Vegetables are good for you.
So, you’d easily assume that eating lots of vegetables is thereby super good for you.
But there are definite problems with drinking lots of green juice – i.e., vegetable juice.
Sure, your juice looks green. But many green juices are actually chock-full of fruit juice – to make green juices more palatable. When you’re sipping down a big bottle, the sugar and carbohydrate content from all that concentrated fruit can really add up. While your body may appreciate all the vitamins, it’s important to keep in mind that too many extra carbs and too much of a deluge of sugar can wind up feeding your fat cells.
When you juice, you break down the cell walls and expose the fruit to oxygen, decreasing the amount of nutrients in your juice every secondafter it has been made.
As a result, you are getting practically no nutritional benefit from consuming bottled juices sitting too long on a store’s shelf.
Basically, if it has been sitting out for more than an hour (and many juices stay on store shelves much, much longer than that), it’s done for.
Juicing can be a great way to squeeze more produce into your diet, in a tidy little bottle. Unfortunately, drinking it isn’t the same as eating – when it comes to your body feeling full.
Think about it. First you have to take time to chew – and it takes far more time to chow down whole veggies and fruits than it does to swig down a glass of ’em.
The delayed time helps you to figure out how full you feel – so don’t eat more than you need.
Also, solid food takes up more space in your stomach – and so you feel fuller sooner.
They soak up all the limelight, and leave their healthy counterparts in the shadows.
Yes, kale is great for you.
But so are:
red veggies (like beets, peppers, and tomatoes), yellow and orange plants (including carrots, sweet potatoes, and squash), blue/purple veggies (such as eggplant and cabbage), and even white options (like cauliflower, mushrooms, and onions).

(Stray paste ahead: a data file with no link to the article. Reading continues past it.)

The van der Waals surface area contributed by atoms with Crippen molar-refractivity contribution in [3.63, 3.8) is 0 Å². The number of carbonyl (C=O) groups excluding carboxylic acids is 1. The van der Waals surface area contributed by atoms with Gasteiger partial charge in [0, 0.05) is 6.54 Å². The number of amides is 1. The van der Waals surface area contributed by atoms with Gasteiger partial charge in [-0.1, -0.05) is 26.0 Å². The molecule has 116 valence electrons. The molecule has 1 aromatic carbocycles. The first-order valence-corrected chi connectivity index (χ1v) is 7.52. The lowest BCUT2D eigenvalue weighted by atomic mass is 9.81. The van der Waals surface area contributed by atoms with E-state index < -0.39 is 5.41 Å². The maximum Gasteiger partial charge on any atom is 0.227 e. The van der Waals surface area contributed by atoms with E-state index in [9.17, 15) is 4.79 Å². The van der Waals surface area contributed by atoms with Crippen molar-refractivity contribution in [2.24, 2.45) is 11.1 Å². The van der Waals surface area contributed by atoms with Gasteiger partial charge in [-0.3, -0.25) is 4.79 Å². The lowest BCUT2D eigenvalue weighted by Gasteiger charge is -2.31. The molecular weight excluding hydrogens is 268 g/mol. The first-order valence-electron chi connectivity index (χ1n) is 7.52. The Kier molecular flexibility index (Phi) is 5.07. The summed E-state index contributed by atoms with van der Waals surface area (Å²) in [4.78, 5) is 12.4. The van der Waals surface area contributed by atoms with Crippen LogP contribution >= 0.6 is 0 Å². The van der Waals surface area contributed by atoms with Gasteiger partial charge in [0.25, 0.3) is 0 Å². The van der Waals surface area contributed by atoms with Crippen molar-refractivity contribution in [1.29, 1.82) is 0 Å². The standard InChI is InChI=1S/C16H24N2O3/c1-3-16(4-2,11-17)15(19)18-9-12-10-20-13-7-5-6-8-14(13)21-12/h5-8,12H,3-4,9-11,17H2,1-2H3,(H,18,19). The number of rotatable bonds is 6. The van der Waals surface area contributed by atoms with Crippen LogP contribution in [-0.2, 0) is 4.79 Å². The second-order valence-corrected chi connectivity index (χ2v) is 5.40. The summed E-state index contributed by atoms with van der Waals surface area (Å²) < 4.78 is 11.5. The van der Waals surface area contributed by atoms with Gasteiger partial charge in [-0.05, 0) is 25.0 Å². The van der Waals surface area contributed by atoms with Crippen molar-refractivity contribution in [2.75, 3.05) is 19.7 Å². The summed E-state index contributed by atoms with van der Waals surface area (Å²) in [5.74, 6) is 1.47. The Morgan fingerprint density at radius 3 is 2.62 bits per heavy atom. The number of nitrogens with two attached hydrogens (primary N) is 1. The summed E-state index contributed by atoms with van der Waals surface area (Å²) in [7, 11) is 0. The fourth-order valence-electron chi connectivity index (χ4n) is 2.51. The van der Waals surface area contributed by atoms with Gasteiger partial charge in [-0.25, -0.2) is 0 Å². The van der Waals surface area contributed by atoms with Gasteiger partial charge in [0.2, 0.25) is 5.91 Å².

One ready-to-drink bottle of green juice costs anywhere between $3.50 and $13.00 – depending on how it’s made.
If you’re trying to eat healthier, it’s a lot more affordable just to buy vegetables. You can find them in pretty much in every grocery store – and even some drug store chains like Duane Reade and CVS now carry vegetables. And of course there’s your local farmers market. Or if you’re feeling ambitious you can even grow your own garden.
Vegetable juice is actually good for you if…
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Hi I’m Karen Salmansohn, founder of NotSalmon. My mission is to offer you easy-to-understand insights and tools to empower you to bloom into your happiest, highest potential self. I use playful analogies, feisty humor, and stylish graphics to distill big ideas – going as far back as ancient wisdom from Aristotle, Buddhism and Darwin to the latest research studies from Cognitive Therapy, Neuro Linquistic Programming, Neuroscience, Positive Psychology, Quantum Physics, Nutritional Studies – and then some.